Georgetown floods again
More than 3.5 inches of rain fell in a short period of time in the City of Georgetown Monday causing another round of flooding problems.
Several streets had to be blocked off because of floodwaters and traffic was detoured through the city’s West End and other areas until the water finally cleared by Monday afternoon.
At least three cars were damaged due to the floodwaters.
Jeepy Ford, a local resident and business owner who has been battling the city over flooding problems for many years, said even though the $14 million drainage project is still not complete, steps could have been taken by the city to prevent some of the flooding.
Ford says when the steel mill was built next to the Sampit River in the late 1960s, it was “the beginning of the end of Downtown Georgetown.”
Ford, who spoke with the Georgetown Times Monday, says when the mill was built it blocked the natural drainage that had directed the water to the river.
“The city gave away its right of way except for a 15-foot ditch to drain 165 acres. That’s what they call the City Hall basin,” Ford said.
He said there are several ‘flappers’ that are supposed to keep water from flowing back from the river during heavy rain events but the flapper inside the steel mill “is so out of shape it’s rusted shut and does not work.”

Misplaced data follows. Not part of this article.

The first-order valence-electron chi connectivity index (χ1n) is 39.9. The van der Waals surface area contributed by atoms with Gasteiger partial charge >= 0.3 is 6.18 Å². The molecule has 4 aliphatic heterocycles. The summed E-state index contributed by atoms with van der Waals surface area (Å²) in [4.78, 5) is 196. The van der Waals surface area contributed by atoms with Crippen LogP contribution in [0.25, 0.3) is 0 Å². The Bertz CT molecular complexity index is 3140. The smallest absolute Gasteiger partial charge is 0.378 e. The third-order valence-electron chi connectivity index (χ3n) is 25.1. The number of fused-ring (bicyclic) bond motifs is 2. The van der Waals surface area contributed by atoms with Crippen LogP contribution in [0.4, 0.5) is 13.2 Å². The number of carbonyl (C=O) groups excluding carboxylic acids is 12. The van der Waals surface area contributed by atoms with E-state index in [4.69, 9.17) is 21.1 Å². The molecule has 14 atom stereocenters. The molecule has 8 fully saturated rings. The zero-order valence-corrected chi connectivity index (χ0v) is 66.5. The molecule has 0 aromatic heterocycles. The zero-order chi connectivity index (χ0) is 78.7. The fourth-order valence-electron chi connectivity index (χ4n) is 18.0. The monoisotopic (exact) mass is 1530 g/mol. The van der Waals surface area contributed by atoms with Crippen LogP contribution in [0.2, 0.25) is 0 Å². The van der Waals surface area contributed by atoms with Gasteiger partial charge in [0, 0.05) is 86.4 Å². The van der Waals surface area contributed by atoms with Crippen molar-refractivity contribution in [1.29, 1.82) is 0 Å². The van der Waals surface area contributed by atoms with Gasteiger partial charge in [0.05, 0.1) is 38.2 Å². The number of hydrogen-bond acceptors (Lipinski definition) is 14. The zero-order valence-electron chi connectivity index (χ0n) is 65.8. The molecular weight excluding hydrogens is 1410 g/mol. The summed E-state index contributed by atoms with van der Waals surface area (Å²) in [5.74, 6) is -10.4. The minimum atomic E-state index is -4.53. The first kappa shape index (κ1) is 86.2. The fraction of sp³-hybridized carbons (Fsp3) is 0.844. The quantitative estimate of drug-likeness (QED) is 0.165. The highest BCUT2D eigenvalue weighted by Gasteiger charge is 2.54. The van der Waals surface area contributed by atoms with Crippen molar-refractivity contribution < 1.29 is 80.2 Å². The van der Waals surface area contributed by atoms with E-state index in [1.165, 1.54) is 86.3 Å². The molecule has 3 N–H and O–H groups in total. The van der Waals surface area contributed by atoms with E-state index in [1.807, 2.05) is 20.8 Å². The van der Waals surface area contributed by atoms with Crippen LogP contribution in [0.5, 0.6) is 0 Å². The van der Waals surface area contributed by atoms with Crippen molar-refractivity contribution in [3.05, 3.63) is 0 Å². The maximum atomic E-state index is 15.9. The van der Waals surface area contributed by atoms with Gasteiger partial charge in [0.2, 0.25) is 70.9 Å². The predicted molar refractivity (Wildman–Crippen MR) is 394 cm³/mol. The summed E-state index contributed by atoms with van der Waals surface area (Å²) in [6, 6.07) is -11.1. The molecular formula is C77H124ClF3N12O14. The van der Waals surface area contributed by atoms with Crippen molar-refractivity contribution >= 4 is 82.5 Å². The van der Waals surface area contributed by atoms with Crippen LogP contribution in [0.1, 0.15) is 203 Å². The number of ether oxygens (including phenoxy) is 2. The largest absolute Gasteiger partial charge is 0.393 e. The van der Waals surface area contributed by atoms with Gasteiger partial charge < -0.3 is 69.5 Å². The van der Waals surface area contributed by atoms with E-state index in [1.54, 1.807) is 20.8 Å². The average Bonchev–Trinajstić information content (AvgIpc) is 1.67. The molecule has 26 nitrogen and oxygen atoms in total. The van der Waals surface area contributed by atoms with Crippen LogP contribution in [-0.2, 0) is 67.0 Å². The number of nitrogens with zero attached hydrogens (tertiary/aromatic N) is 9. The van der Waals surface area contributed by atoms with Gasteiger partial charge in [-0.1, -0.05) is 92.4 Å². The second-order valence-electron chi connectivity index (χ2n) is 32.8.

Lane Mixon, head of the city’s water utilities, said the drainage project is now expected to be complete in mid-December, about two weeks after the end of the 2012 hurricane season.
Until the new system is operational, Mixon said there is no guarantee the area will not flood again.
However, Ford said he is not sure the flooding will stop even after the new drainage system is in place. That’s because the new pumps will pump water up the hill and “around the dam called the steel mill, and into the river.”
He said the only way the new drainage system will work is if the pipes are cleaned and the pumps are maintained.
“And I have absolutely no faith in that,” he said.
Mixon said the new system is expected to handle what is known as a “50 year flood” which is about 9.8 inches of rain in a 24-hour period.
Right now, the bigger pipes under U.S. Highway 17 — part of the new drainage system — are being used but they are draining into the smaller pipes downstream that go under Front Street and through the steel mill. Once the retention pond next to City Hall is complete, only the bigger pipes will be used.
This is the big drainage project but other smaller drainage systems have been installed through the years in the city.
Mixon said a drainage project took place along Meeting Street in the late 1990s which has helped that area to the Sampit River.
In 2002, the Hawkins Street project took place to help the area of Hawkins Street from Merriman Road to the west end of Hawkins.
By Scott Harper
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